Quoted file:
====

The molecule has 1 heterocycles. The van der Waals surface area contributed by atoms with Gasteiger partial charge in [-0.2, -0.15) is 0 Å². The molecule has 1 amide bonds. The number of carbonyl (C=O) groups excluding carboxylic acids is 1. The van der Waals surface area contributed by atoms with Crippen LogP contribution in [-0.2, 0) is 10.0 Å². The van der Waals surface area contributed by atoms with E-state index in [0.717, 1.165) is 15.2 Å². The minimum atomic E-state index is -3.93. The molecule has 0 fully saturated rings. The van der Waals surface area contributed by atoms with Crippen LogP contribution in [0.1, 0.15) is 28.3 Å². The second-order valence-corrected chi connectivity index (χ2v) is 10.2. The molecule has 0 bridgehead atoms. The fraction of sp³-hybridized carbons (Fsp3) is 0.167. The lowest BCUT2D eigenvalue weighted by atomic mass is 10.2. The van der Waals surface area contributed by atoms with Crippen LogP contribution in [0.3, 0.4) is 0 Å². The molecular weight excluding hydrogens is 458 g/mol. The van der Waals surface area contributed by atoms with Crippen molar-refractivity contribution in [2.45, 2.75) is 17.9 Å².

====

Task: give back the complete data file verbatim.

The molecule has 1 heterocycles. The van der Waals surface area contributed by atoms with Gasteiger partial charge in [-0.2, -0.15) is 0 Å². The molecule has 1 amide bonds. The number of carbonyl (C=O) groups excluding carboxylic acids is 1. The van der Waals surface area contributed by atoms with Crippen LogP contribution in [-0.2, 0) is 10.0 Å². The van der Waals surface area contributed by atoms with E-state index in [0.717, 1.165) is 15.2 Å². The minimum atomic E-state index is -3.93. The molecule has 0 fully saturated rings. The van der Waals surface area contributed by atoms with Crippen LogP contribution in [0.1, 0.15) is 28.3 Å². The second-order valence-corrected chi connectivity index (χ2v) is 10.2. The molecule has 0 bridgehead atoms. The fraction of sp³-hybridized carbons (Fsp3) is 0.167. The lowest BCUT2D eigenvalue weighted by atomic mass is 10.2. The van der Waals surface area contributed by atoms with Crippen LogP contribution in [0.3, 0.4) is 0 Å². The molecular weight excluding hydrogens is 458 g/mol. The van der Waals surface area contributed by atoms with Crippen molar-refractivity contribution in [2.45, 2.75) is 17.9 Å².